Re-sampling mainly involves reformatting the image data produced from the original reconstruction process in an orientation other than that which was originally produced. The process of resampling and editing is called multiplanar reconstruction or reformation (MPR). The reformatting process does not alter the MRA voxels in any way; instead it presents them in off-axis views and displays the images produced from the original reconstruction process in a new orientation.
For example MPR displays planar sections in any orientation through a 3D data volume (Fig. 2). Whereas some systems extract slices only in the planes perpendicular to the native slices i.e. sagittal, or coronal, other more sophisticated programs allow for interactive real time extraction of oblique planes. MPR should not be confused with a thick projection like subvolume MIP. Rather, it represents a single voxel section through the volume. Thus, oblique MPR can be performed but requires interpolation of image data, as in effect, it rearranges the data into a different coordinate system. For example, axially acquired MRA data can be reformatted or rearranged into sagittal MPR images.
On most systems MPR views of a 3D MRA data set are primarily obtainedin the standard orthogonal planes (i.e. axial, sagittal, and coronal views). Using a center point of interest, the operator is able to "slide" through the volume along these standard orientations. Using MPR, the operator can simultaneously visualize the arterial lumen and the adjacent structures in a localized region and interactively view features that may not be readily apparent on the native "source images" . However, the MPR requires a trained operator, who must mentally reconstruct a three-dimensional picture from two-dimensional views. Some software packages additionally permit curved reformation of image data according to an irregular orientation in space. This is particularly useful for reformations of the coronary arteries. Curved reformatting is based on two operations: interpolation and resampling, which enable signal intensities to be assigned to voxels located "somewhere between" the actual data points. It is then possible to sample a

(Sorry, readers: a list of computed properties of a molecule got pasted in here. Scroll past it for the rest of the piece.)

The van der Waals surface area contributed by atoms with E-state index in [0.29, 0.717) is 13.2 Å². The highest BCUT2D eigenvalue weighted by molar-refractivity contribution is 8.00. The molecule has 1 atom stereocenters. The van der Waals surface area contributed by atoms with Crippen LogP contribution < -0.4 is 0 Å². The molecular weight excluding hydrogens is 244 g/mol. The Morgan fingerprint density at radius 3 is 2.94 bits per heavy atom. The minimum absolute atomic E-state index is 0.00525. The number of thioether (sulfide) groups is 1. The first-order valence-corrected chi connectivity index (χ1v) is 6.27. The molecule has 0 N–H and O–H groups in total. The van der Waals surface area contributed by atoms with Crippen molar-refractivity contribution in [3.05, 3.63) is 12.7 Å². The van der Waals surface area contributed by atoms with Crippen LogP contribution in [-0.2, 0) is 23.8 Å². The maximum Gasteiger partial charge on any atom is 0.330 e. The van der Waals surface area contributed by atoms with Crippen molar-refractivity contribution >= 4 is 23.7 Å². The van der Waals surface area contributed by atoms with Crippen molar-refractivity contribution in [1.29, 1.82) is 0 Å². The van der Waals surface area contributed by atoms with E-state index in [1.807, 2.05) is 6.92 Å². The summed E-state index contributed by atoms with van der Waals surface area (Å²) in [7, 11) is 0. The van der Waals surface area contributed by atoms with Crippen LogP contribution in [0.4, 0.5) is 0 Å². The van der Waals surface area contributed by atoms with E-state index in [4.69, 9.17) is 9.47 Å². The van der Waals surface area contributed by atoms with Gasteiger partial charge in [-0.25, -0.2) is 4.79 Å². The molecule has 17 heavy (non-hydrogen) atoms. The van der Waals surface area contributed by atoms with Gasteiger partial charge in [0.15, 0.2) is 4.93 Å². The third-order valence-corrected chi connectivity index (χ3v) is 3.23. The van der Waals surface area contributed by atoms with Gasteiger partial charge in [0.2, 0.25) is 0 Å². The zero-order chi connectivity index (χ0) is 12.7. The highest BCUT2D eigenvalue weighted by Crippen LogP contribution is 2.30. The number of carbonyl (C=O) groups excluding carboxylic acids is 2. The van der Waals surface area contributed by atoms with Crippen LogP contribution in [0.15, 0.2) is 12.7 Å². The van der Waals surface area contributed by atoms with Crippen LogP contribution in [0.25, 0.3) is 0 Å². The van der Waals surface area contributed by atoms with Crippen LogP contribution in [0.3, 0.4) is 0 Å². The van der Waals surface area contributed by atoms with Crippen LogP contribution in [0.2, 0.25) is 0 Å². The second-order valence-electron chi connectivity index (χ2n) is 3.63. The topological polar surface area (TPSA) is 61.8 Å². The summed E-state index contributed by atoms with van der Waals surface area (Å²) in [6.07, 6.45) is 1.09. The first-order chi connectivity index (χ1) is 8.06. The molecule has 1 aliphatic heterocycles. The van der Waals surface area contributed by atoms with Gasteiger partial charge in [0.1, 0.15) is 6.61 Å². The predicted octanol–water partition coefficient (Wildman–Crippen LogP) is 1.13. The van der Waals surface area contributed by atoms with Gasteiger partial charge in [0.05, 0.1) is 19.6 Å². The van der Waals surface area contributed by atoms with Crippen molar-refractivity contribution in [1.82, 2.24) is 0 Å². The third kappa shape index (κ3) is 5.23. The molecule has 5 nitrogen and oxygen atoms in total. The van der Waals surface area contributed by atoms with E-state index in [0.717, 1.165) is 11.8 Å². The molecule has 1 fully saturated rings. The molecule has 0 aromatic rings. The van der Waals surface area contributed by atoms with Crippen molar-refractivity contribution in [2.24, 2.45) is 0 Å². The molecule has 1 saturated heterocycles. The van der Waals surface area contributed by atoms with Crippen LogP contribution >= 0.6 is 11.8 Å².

Fig. 2.3D visualization techniques: MPR according to three orthogonal axes (left), oblique MIP (middle), surface rendered (right)
3D MRA data set along a curved plane. The technique is especially useful for visualizing stenoses in tortuous bloodvessels.
Subtraction of a precontrast data set from the arterial-phase data is a classical means of re-sampling data. This is performed routinely in x-Ray angiography (Digital Subtraction Angiography, DSA) and is now widely used in 3D CE MRA, especially for peripheral MRA of the lower extremities when subtraction of mask images is necessary to eliminate background structures and provide better visualization of smaller vessels. However, this technique is more problematic in the abdomen, where discrepanciesin breath holding between acquisitions may result in misregistration artifacts. In practice, arterial-phase CE MRA images of the abdomen are almost always diagnostic without subtraction as long asgood bolus timing has been achieved.
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